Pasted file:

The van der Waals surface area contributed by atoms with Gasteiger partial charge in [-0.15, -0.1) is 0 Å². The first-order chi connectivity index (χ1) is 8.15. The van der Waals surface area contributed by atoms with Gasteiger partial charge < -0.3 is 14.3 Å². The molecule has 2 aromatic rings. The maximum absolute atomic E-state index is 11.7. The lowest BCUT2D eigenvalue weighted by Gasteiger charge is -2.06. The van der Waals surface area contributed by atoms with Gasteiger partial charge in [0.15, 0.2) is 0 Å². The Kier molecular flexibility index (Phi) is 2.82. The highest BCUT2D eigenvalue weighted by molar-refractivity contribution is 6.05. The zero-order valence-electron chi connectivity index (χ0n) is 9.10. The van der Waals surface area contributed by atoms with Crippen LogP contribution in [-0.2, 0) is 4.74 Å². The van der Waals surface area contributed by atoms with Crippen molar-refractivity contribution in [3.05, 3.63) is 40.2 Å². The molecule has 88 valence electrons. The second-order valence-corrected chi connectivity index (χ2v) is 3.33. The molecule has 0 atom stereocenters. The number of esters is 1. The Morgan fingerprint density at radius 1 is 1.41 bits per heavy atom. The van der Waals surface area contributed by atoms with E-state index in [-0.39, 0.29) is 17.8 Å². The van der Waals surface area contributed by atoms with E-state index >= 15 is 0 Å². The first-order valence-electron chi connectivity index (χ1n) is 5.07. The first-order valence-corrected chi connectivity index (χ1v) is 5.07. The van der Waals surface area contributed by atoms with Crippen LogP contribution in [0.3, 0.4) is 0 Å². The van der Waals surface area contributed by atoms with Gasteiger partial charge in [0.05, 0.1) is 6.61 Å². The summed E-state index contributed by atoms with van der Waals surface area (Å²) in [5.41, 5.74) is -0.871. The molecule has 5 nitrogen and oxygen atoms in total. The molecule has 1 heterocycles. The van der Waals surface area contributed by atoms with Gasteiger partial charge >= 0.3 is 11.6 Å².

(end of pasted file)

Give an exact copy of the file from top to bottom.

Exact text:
The van der Waals surface area contributed by atoms with Gasteiger partial charge in [-0.15, -0.1) is 0 Å². The first-order chi connectivity index (χ1) is 8.15. The van der Waals surface area contributed by atoms with Gasteiger partial charge < -0.3 is 14.3 Å². The molecule has 2 aromatic rings. The maximum absolute atomic E-state index is 11.7. The lowest BCUT2D eigenvalue weighted by Gasteiger charge is -2.06. The van der Waals surface area contributed by atoms with Gasteiger partial charge in [0.15, 0.2) is 0 Å². The Kier molecular flexibility index (Phi) is 2.82. The highest BCUT2D eigenvalue weighted by molar-refractivity contribution is 6.05. The zero-order valence-electron chi connectivity index (χ0n) is 9.10. The van der Waals surface area contributed by atoms with Crippen LogP contribution in [-0.2, 0) is 4.74 Å². The van der Waals surface area contributed by atoms with Crippen molar-refractivity contribution in [3.05, 3.63) is 40.2 Å². The molecule has 88 valence electrons. The second-order valence-corrected chi connectivity index (χ2v) is 3.33. The molecule has 0 atom stereocenters. The number of esters is 1. The Morgan fingerprint density at radius 1 is 1.41 bits per heavy atom. The van der Waals surface area contributed by atoms with E-state index in [-0.39, 0.29) is 17.8 Å². The van der Waals surface area contributed by atoms with E-state index >= 15 is 0 Å². The first-order valence-electron chi connectivity index (χ1n) is 5.07. The first-order valence-corrected chi connectivity index (χ1v) is 5.07. The van der Waals surface area contributed by atoms with Crippen LogP contribution in [0.3, 0.4) is 0 Å². The van der Waals surface area contributed by atoms with Gasteiger partial charge in [0.05, 0.1) is 6.61 Å². The summed E-state index contributed by atoms with van der Waals surface area (Å²) in [5.41, 5.74) is -0.871. The molecule has 5 nitrogen and oxygen atoms in total. The molecule has 1 heterocycles. The van der Waals surface area contributed by atoms with Gasteiger partial charge >= 0.3 is 11.6 Å².